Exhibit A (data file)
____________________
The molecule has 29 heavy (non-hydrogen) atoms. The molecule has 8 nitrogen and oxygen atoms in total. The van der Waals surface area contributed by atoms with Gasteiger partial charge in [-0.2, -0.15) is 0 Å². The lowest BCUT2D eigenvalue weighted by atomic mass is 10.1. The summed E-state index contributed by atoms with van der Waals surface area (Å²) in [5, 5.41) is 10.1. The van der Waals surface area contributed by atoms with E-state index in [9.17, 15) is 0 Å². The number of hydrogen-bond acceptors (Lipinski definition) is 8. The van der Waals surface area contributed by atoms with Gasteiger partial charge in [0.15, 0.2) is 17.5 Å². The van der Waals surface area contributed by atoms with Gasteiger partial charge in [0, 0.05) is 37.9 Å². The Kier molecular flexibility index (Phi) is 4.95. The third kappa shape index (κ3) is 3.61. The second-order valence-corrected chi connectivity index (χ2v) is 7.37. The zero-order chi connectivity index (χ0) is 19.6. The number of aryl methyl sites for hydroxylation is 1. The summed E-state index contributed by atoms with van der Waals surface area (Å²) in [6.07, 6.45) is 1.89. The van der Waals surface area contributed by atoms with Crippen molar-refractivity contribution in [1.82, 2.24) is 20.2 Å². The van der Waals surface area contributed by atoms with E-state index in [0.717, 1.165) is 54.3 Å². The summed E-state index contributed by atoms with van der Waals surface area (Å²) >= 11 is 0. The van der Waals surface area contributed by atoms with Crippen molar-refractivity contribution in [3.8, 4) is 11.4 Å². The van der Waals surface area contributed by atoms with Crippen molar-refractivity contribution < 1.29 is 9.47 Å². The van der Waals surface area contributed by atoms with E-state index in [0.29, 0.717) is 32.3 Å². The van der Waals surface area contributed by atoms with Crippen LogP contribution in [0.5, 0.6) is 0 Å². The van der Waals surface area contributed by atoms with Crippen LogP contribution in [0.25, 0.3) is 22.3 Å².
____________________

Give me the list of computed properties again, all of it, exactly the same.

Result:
The molecule has 29 heavy (non-hydrogen) atoms. The molecule has 8 nitrogen and oxygen atoms in total. The van der Waals surface area contributed by atoms with Gasteiger partial charge in [-0.2, -0.15) is 0 Å². The lowest BCUT2D eigenvalue weighted by atomic mass is 10.1. The summed E-state index contributed by atoms with van der Waals surface area (Å²) in [5, 5.41) is 10.1. The van der Waals surface area contributed by atoms with E-state index in [9.17, 15) is 0 Å². The number of hydrogen-bond acceptors (Lipinski definition) is 8. The van der Waals surface area contributed by atoms with Gasteiger partial charge in [0.15, 0.2) is 17.5 Å². The van der Waals surface area contributed by atoms with Gasteiger partial charge in [0, 0.05) is 37.9 Å². The Kier molecular flexibility index (Phi) is 4.95. The third kappa shape index (κ3) is 3.61. The second-order valence-corrected chi connectivity index (χ2v) is 7.37. The zero-order chi connectivity index (χ0) is 19.6. The number of aryl methyl sites for hydroxylation is 1. The summed E-state index contributed by atoms with van der Waals surface area (Å²) in [6.07, 6.45) is 1.89. The van der Waals surface area contributed by atoms with Crippen molar-refractivity contribution in [1.82, 2.24) is 20.2 Å². The van der Waals surface area contributed by atoms with E-state index in [0.717, 1.165) is 54.3 Å². The summed E-state index contributed by atoms with van der Waals surface area (Å²) >= 11 is 0. The van der Waals surface area contributed by atoms with Crippen molar-refractivity contribution in [3.8, 4) is 11.4 Å². The van der Waals surface area contributed by atoms with Crippen molar-refractivity contribution < 1.29 is 9.47 Å². The van der Waals surface area contributed by atoms with E-state index in [0.29, 0.717) is 32.3 Å². The van der Waals surface area contributed by atoms with Crippen LogP contribution in [0.5, 0.6) is 0 Å². The van der Waals surface area contributed by atoms with Crippen LogP contribution in [0.25, 0.3) is 22.3 Å².